Don’t Sweat the Small Stuff: Dating the Man You’re With, Not Your Trifling Ex
I’m great at remembering. It’s probably the reason my favorite animal is an elephant, a pendant often strewn across my heavily burdened chest. Often, I find myself sifting through memories: A familiar song on the highway will push me through tunnel visions of a summer car ride and fling long gone. A passerby’s smell will trigger a yesterday. The awkwardness of someone’s jawline will remind me of the same one plastered on an ex’s face.
I’ve always counted on my reflections. Recollection has always been my forte; the ability to pull from the good and the bad when I’m apt to reiterate the same mistake or shiver at the good ones running down my spine. I’ve always been able to recall, the description of those I’ve loved, in metaphors and similes.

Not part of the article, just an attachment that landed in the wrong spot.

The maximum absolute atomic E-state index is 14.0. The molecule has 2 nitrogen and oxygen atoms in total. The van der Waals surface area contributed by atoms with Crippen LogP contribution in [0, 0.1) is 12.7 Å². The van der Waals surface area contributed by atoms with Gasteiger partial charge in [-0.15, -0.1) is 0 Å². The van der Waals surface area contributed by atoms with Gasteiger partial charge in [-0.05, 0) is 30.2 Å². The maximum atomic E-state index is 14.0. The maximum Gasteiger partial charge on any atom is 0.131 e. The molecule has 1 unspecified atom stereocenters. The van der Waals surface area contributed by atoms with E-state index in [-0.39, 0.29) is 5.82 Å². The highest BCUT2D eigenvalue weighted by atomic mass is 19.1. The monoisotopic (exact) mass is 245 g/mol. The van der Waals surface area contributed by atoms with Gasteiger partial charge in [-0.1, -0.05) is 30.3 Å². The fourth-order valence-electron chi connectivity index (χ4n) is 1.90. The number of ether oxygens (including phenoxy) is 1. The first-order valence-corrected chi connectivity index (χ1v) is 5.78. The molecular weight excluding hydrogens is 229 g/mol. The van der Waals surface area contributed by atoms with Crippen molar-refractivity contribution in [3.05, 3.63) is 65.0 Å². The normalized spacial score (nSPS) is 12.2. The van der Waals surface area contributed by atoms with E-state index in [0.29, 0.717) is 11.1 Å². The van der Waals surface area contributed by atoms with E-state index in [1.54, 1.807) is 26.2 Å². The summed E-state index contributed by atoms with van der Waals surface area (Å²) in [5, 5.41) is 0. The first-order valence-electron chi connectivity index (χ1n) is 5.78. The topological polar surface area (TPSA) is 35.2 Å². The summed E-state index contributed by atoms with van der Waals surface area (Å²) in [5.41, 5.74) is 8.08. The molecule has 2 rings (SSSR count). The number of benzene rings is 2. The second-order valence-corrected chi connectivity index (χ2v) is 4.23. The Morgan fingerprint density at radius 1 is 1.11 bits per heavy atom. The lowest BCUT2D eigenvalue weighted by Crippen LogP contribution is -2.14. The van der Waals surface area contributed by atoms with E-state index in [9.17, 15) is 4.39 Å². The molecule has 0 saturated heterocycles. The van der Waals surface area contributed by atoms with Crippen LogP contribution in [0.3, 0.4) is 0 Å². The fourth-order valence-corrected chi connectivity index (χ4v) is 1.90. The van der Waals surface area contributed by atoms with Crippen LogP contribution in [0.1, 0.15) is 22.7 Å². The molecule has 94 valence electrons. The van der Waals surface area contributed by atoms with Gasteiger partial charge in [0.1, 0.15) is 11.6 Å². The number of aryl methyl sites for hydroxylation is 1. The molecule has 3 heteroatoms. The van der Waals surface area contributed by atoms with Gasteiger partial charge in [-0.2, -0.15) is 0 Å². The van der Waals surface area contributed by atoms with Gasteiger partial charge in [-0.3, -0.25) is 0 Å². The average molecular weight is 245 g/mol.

Lately, this talent has forsaken me. Actually if it were not for conversations with friends, highlighting this same issue in their partnerships, I would not have noticed it at all.
My memories were ruining my relationship.
I got into this habit of noticing reflections of exes’ behaviors with my new partner. One of my exes got into the habit of calling late. We’d digressed from the all day check-ins to speaking a few times a week and eventually nothing at all. He’d call around midnight, expressing his schedule was keeping him away, and tell me we’d speak tomorrow. We would, but it was always very briefly and bereft of the love we were once so immersed in.
Another past love, one who’d also been infatuated with the art of the word, frequently joined me at open mikes and poetry slams. We discussed rap lyrics on city steps until the wee hours of the morning, debating whether or not hip-hop was meeting its demise. We flipped through DVR’d HBO Def Poetry discussing the social issues that the poets slung through literary elements. After a while, his interests also began to deviate. Soon he’d grow frustrated at the mention of cafés and microphones, hanging out at the skate park instead. We’d grow apart slowly, my confusion a lingering voice through text messages and infrequent visits.
You see, I remember.